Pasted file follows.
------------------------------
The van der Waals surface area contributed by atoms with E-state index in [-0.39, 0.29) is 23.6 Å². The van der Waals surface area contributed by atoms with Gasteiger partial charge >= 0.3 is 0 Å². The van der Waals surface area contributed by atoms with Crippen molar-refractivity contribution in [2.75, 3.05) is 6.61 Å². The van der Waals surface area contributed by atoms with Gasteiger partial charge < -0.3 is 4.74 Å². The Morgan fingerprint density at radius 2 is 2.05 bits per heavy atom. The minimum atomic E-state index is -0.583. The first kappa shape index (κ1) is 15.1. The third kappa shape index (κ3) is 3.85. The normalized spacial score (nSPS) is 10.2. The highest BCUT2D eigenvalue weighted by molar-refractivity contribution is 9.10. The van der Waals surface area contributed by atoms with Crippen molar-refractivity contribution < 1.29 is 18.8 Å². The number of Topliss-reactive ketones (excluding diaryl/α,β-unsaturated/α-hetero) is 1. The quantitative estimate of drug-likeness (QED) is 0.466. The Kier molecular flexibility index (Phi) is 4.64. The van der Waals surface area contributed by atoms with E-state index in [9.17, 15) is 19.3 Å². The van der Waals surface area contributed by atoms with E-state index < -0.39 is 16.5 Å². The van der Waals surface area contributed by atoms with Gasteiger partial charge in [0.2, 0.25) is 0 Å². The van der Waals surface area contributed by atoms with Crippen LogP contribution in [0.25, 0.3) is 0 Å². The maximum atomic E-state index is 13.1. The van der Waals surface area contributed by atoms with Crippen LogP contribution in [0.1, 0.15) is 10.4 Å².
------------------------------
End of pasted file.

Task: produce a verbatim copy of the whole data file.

The van der Waals surface area contributed by atoms with E-state index in [-0.39, 0.29) is 23.6 Å². The van der Waals surface area contributed by atoms with Gasteiger partial charge >= 0.3 is 0 Å². The van der Waals surface area contributed by atoms with Crippen molar-refractivity contribution in [2.75, 3.05) is 6.61 Å². The van der Waals surface area contributed by atoms with Gasteiger partial charge < -0.3 is 4.74 Å². The Morgan fingerprint density at radius 2 is 2.05 bits per heavy atom. The minimum atomic E-state index is -0.583. The first kappa shape index (κ1) is 15.1. The third kappa shape index (κ3) is 3.85. The normalized spacial score (nSPS) is 10.2. The highest BCUT2D eigenvalue weighted by molar-refractivity contribution is 9.10. The van der Waals surface area contributed by atoms with Crippen molar-refractivity contribution < 1.29 is 18.8 Å². The number of Topliss-reactive ketones (excluding diaryl/α,β-unsaturated/α-hetero) is 1. The quantitative estimate of drug-likeness (QED) is 0.466. The Kier molecular flexibility index (Phi) is 4.64. The van der Waals surface area contributed by atoms with E-state index in [9.17, 15) is 19.3 Å². The van der Waals surface area contributed by atoms with E-state index < -0.39 is 16.5 Å². The van der Waals surface area contributed by atoms with Gasteiger partial charge in [0.2, 0.25) is 0 Å². The van der Waals surface area contributed by atoms with Crippen LogP contribution in [0.25, 0.3) is 0 Å². The maximum atomic E-state index is 13.1. The van der Waals surface area contributed by atoms with Crippen LogP contribution in [0.1, 0.15) is 10.4 Å².